Lufthansa plans SAS acquisition: report

German airline Lufthansa could take over Scandinavian carrier SAS as early as the first half of 2011, with talks pending, according to Bloomberg News.

Lufthansa plans SAS acquisition: report

Talks are pending with the governments of Sweden, Denmark and Norway, which together own half of the airline’s stock, Bloomberg reports, citing a person with inside knowledge of the discussions.

Lufthansa would strengthen its central European dominance and cut flight times on some transatlantic routes, according to the source, although the plans have not been made public.

Lufthansa spokesperson Andreas Bartels declined to comments on the Bloomberg report.

Beleaguered Scandinavian airline SAS posted deep losses for the third quarter, with results weighed down by legal fees and a €70 million fine (629.42 million kronor, $96.38 million) for being part of a global cargo cartel.

The airline, which has been hard-hit by the rise of low-cost airline Norwegian and by plunging passenger traffic numbers in the wake of the global economic crisis, launched a major restructuring plan, Core SAS, last year, aimed at saving nearly 8 billion kronor ($1.17 billion), entailing more than 5,000 layoffs.

The renewed speculation surrounding Lufthansa interest in SAS, had a positive impact on the firm’s stock on Thursday morning, with a climb of 10 percent by 10.30am local time.

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‘We agree to disagree’: Still no progress in marathon SAS strike talks

By lunchtime on Friday, talks between the Scandinavian airline SAS and unions representing striking pilots were still stuck on "difficult issues".

'We agree to disagree': Still no progress in marathon SAS strike talks

“We agree that we disagree,” Roger Klokset, from the Norwegian pilots’ union, said at lunchtime outside the headquarters of the Confederation of Swedish Enterprise in Stockholm, where talks are taking place. “We are still working to find a solution, and so long as there is still some point in continuing negotiations, we will do that.”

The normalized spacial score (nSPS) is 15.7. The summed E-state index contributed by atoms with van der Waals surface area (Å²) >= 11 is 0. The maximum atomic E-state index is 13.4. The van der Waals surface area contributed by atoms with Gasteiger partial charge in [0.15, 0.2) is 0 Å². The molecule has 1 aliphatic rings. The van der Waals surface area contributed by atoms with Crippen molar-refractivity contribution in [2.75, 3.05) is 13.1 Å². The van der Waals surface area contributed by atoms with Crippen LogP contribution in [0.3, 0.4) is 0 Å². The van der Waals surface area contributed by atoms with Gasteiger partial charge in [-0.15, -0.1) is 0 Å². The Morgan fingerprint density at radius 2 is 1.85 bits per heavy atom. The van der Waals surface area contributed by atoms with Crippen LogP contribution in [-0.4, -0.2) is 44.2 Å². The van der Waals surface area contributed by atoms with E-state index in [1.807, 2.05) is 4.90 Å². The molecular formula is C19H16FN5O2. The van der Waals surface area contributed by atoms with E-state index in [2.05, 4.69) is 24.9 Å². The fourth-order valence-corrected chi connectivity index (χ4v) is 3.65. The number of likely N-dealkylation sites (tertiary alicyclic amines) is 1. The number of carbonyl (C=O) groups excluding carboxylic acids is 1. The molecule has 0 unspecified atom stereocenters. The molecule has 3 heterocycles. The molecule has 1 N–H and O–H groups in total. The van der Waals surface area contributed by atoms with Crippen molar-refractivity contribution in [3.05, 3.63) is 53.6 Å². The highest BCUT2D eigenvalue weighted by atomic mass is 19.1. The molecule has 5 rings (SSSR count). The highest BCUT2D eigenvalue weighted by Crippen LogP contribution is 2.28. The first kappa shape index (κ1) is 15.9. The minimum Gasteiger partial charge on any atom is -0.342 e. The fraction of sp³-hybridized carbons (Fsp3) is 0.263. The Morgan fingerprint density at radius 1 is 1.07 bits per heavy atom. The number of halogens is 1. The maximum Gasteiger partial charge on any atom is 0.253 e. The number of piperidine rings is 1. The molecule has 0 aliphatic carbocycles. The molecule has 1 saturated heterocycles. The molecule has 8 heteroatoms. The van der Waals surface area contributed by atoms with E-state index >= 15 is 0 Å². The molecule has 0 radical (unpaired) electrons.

Mats Ruland, a mediator for the Norwegian government, said that there were “still several difficult issues which need to be solved”. 

At 1pm on Friday, the two sides took a short break from the talks for lunch, after starting at 9am. On Thursday, they negotiated for 15 hours, breaking off at 1am on Friday morning. 

READ ALSO: What’s the latest on the SAS plane strike?

Marianne Hernæs, SAS’s negotiator on Friday told journalists she was tired after sitting at the negotiating table long into the night. 

“We need to find a model where we can meet in the middle and which can ensure that we pull in the income that we are dependent on,” she said. 

Klokset said that there was “a good atmosphere” in the talks, and that the unions were sticking together to represent their members.

“I think we’ve been extremely flexible so far. It’s ‘out of this world’,’ said Henrik Thyregod, with the Danish pilots’ union. 

“This could have been solved back in December if SAS had not made unreasonable demands on the pilots,” Klokset added. 

The strike, which is now in its 12th day, has cost SAS up to 130m kronor a day, with 2,550 flights cancelled by Thursday, affecting 270,000 passengers.